Dashcam is a repulsive piece of work in more ways than one. Beyond the scatological horror (yes, really) and sundry severed limbs, protagonist Annie Hardy– playing a considerably exaggerated version of herself– is one of the year’s most irritating horror protagonists. Not simply a COVID denier, before the horror even begins, Annie has harassed a store owner, stolen a car, and menaced her friend, Stretch’s (Amar Chadha-Patel) new girlfriend (Jemma Moore). She runs “Band Car,” the demented lovechild of Tucker Carlson and Carpool Karaoke, ostensibly the internet’s most popular live, improvised music show. It never really tracks that, at any given point, Annie is fluctuating between 30 and 40 viewers, but that’s the least of Dashcam’s problems.
Director Rob Savage and cowriters Gemma Hurley and Jed Shepherd mine the same blueprint that rendered Host, their pandemic séance debut, a breakout hit last year, one that secured a lucrative deal with Blumhouse for additional features. Dashcam, the first of that bunch, is a discouraging augur. Where Host centred on an endearing group of friends and Zoom, Annie is at the other end of the COVID spectrum, a blithering, loud, caustic denier. In theory, this could work, but Savage and his writers sacrifice all nuance and overcommit to what wasn’t a great bit, to begin with. When the demonic savagery begins, it’s difficult to not just topple the television over when Annie takes jabs at Black Lives Matter or cracks a joke about masks while inches away from chittering, devilish teeth.
It’s irritating in a way I’m not sure Rob Savage intended. For all the alleged Evil Dead and Blair Witch inspirations, Savage seems more beholden to the likes of Rob Zombie, a talented, visual filmmaker who– outside of The Lords of Salem–– cannot seem to write an endearing character. Even Stretch and his new girlfriend are irritating in their own ways, and one wonders why Savage thought it wise to preclude audiences from a single point of identification. The horror isn’t augmented, but rather jeopardized, by just how terrible these characters are. It’s frustrating and only grows worse as Dashcam trundles along toward a frankly uninspired conclusion.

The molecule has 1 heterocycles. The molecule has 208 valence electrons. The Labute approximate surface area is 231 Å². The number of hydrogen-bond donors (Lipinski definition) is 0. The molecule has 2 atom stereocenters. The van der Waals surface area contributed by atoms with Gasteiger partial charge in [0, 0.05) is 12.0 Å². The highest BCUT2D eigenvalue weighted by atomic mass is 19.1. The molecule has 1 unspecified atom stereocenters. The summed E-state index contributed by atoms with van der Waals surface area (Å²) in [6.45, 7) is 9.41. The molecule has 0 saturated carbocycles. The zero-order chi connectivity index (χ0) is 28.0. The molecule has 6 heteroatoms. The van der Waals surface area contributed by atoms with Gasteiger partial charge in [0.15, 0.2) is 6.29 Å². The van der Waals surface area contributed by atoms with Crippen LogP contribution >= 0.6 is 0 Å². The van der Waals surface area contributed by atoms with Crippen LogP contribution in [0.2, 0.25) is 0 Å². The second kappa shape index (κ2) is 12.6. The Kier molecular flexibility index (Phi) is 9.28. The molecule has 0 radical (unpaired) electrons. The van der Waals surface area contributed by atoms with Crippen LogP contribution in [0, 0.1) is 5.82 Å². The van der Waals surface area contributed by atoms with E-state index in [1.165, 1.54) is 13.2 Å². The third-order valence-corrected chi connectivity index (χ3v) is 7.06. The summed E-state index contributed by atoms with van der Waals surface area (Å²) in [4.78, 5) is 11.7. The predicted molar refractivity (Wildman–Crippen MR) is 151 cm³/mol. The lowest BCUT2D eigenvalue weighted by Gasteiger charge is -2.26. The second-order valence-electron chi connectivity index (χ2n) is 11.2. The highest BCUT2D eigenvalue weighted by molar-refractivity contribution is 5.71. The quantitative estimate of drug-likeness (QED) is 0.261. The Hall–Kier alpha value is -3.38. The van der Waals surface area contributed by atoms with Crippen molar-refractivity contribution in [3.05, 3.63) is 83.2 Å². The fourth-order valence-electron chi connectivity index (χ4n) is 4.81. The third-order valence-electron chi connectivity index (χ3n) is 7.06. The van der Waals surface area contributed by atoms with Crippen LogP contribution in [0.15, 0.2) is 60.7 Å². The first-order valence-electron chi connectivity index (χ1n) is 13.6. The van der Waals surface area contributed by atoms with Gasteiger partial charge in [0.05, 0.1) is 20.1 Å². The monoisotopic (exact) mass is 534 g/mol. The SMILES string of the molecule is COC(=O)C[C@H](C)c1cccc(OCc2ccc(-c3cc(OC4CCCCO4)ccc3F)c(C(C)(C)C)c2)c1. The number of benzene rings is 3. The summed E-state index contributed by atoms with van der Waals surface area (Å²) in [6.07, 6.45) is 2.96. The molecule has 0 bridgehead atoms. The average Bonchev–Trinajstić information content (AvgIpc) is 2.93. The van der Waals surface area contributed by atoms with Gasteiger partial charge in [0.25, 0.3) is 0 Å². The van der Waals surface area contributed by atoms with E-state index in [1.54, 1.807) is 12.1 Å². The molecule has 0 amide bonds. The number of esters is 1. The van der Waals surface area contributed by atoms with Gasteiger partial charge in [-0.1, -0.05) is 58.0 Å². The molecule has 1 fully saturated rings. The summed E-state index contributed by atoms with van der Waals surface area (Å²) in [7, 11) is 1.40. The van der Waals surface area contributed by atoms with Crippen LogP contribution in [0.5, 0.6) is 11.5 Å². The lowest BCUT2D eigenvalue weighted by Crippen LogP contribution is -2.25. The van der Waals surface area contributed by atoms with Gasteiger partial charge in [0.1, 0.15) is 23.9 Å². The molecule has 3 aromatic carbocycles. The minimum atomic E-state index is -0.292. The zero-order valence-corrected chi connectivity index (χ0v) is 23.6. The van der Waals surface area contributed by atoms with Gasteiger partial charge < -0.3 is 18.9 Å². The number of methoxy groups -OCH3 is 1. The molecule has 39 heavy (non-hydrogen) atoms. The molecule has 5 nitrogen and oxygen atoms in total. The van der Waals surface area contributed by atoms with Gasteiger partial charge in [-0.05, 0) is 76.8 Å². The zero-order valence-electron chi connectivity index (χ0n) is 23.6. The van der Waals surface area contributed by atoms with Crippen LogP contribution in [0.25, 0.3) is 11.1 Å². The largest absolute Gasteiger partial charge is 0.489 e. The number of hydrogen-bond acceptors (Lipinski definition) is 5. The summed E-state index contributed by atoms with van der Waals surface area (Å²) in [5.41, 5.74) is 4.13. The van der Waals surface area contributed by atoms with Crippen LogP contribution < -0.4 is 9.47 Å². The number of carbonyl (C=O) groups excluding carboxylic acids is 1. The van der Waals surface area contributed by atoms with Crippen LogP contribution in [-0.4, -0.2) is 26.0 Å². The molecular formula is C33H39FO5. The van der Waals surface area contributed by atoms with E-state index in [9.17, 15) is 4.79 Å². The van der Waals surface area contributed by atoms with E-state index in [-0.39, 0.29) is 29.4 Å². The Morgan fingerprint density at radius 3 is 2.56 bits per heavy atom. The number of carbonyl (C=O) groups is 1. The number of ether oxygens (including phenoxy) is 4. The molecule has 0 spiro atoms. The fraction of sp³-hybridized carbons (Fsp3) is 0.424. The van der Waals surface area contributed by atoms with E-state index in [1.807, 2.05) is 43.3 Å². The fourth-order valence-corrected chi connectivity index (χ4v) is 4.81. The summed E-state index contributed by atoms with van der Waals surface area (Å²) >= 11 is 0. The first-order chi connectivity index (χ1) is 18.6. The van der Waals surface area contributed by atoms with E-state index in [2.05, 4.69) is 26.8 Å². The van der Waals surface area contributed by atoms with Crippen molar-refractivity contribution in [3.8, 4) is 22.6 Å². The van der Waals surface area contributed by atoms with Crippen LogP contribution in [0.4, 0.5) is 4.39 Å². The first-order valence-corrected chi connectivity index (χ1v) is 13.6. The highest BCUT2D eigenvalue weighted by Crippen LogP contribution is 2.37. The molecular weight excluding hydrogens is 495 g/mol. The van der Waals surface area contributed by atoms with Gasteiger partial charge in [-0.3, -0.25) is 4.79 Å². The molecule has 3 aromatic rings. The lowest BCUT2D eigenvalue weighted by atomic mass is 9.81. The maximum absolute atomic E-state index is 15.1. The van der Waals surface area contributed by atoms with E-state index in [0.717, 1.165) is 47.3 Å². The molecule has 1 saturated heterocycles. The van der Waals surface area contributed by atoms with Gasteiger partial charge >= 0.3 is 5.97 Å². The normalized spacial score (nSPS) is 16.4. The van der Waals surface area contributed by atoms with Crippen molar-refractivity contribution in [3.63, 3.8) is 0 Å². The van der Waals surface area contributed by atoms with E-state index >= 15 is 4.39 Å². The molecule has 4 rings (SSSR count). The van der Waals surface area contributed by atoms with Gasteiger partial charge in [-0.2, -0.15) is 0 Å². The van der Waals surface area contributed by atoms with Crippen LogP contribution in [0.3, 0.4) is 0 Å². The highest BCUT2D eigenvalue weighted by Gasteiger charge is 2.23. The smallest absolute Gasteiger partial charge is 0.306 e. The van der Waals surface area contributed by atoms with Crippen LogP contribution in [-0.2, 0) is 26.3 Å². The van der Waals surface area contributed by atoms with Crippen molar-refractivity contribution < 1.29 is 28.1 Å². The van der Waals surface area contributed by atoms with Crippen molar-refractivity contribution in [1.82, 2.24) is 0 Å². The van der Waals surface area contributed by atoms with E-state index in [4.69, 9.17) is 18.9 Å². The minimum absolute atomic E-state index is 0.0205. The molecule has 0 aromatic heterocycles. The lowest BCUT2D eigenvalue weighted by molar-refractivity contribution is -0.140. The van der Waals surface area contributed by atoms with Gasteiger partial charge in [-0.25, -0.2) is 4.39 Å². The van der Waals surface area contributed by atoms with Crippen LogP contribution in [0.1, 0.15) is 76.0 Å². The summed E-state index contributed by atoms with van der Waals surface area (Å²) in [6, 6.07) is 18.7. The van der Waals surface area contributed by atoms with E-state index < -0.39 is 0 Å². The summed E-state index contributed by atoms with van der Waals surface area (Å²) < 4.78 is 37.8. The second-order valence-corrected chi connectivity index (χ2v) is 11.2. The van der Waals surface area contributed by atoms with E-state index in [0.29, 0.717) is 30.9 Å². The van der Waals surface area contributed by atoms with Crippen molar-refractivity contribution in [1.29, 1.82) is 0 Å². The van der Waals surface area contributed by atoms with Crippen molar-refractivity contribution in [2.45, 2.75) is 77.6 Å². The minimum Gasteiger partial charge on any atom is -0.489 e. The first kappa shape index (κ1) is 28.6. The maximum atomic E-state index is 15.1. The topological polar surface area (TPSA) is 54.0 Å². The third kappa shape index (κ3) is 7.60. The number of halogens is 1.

Despite all this, I still recommend Dashcam, if only on account of just how polarizing it’s poised to be. For every viewer that condemns it (and believe me, I’m among them) there’s one who’s liable to love just how chaotic, unhinged, and demented it is. Not for nothing, Rob Savage manages a number of genuinely impressive set pieces. It’s unfortunate that the constraints of the found footage, live-stream conceit conceals most of the action, though there are enough gruesome, spindly arms and vehicular crashes to elevate Dashcam above its modest roots. Seriously, this movie is gruesome, and though it amounts to little beyond formula– Annie escapes her tormenters, takes a brief respite, and is attacked again, repeat a dozen times – it works in isolated vignettes.
Dashcam is not a movie of subversion. What you’re promised is what you get. One of the worst people you’re likely to meet picks up a possessed stranger in a rideshare gambit and literal Hell ensues. Despite Rob Savage managing some genuinely impressive directorial feats, the narrative itself is so frustratingly ugly and irritating, it takes Dashcam’s wheel and drives it straight into a tree. It’s a repugnant crash, but a curious one. Good or bad, people will be talking about Dashcam. I’m not wont to believe that’s what the filmmakers wanted, but there’s always a chance– maybe this whole thing was one big joke at our expense.
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